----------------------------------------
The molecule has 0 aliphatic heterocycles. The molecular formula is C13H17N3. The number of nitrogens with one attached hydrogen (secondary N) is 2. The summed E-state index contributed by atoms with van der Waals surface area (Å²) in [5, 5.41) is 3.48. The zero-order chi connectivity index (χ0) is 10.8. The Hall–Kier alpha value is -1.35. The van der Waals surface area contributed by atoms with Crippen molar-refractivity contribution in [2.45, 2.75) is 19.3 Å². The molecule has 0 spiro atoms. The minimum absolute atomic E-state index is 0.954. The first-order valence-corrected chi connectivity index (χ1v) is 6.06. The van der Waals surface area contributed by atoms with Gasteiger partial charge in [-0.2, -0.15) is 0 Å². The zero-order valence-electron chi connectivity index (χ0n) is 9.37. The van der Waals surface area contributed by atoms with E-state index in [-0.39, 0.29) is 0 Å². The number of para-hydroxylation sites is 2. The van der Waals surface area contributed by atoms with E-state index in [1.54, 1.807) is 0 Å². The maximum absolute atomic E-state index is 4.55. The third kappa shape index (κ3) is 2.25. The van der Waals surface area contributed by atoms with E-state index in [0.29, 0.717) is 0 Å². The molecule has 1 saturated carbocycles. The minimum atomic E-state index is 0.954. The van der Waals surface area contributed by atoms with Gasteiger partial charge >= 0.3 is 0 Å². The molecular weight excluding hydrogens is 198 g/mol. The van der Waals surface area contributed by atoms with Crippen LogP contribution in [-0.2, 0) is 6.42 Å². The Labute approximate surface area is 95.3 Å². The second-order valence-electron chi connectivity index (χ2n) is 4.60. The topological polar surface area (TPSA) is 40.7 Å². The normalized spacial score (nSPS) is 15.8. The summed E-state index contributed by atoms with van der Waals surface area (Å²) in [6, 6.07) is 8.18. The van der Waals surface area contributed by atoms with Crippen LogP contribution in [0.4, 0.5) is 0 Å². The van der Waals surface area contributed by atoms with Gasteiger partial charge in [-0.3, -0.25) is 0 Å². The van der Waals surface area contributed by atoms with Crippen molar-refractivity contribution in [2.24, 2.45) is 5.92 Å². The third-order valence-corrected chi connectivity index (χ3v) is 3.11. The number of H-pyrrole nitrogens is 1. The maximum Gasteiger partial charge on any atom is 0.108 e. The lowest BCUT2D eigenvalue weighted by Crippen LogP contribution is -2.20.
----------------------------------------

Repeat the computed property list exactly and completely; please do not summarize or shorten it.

The molecule has 0 aliphatic heterocycles. The molecular formula is C13H17N3. The number of nitrogens with one attached hydrogen (secondary N) is 2. The summed E-state index contributed by atoms with van der Waals surface area (Å²) in [5, 5.41) is 3.48. The zero-order chi connectivity index (χ0) is 10.8. The Hall–Kier alpha value is -1.35. The van der Waals surface area contributed by atoms with Crippen molar-refractivity contribution in [2.45, 2.75) is 19.3 Å². The molecule has 0 spiro atoms. The minimum absolute atomic E-state index is 0.954. The first-order valence-corrected chi connectivity index (χ1v) is 6.06. The van der Waals surface area contributed by atoms with Gasteiger partial charge in [-0.2, -0.15) is 0 Å². The zero-order valence-electron chi connectivity index (χ0n) is 9.37. The van der Waals surface area contributed by atoms with E-state index in [-0.39, 0.29) is 0 Å². The number of para-hydroxylation sites is 2. The van der Waals surface area contributed by atoms with E-state index in [1.54, 1.807) is 0 Å². The maximum absolute atomic E-state index is 4.55. The third kappa shape index (κ3) is 2.25. The van der Waals surface area contributed by atoms with E-state index in [0.29, 0.717) is 0 Å². The molecule has 1 saturated carbocycles. The minimum atomic E-state index is 0.954. The van der Waals surface area contributed by atoms with Gasteiger partial charge >= 0.3 is 0 Å². The molecular weight excluding hydrogens is 198 g/mol. The van der Waals surface area contributed by atoms with Crippen LogP contribution in [-0.2, 0) is 6.42 Å². The Labute approximate surface area is 95.3 Å². The second-order valence-electron chi connectivity index (χ2n) is 4.60. The topological polar surface area (TPSA) is 40.7 Å². The normalized spacial score (nSPS) is 15.8. The summed E-state index contributed by atoms with van der Waals surface area (Å²) in [6, 6.07) is 8.18. The van der Waals surface area contributed by atoms with Crippen LogP contribution in [0.4, 0.5) is 0 Å². The van der Waals surface area contributed by atoms with Gasteiger partial charge in [-0.3, -0.25) is 0 Å². The van der Waals surface area contributed by atoms with Crippen molar-refractivity contribution in [2.24, 2.45) is 5.92 Å². The third-order valence-corrected chi connectivity index (χ3v) is 3.11. The number of H-pyrrole nitrogens is 1. The maximum Gasteiger partial charge on any atom is 0.108 e. The lowest BCUT2D eigenvalue weighted by Crippen LogP contribution is -2.20.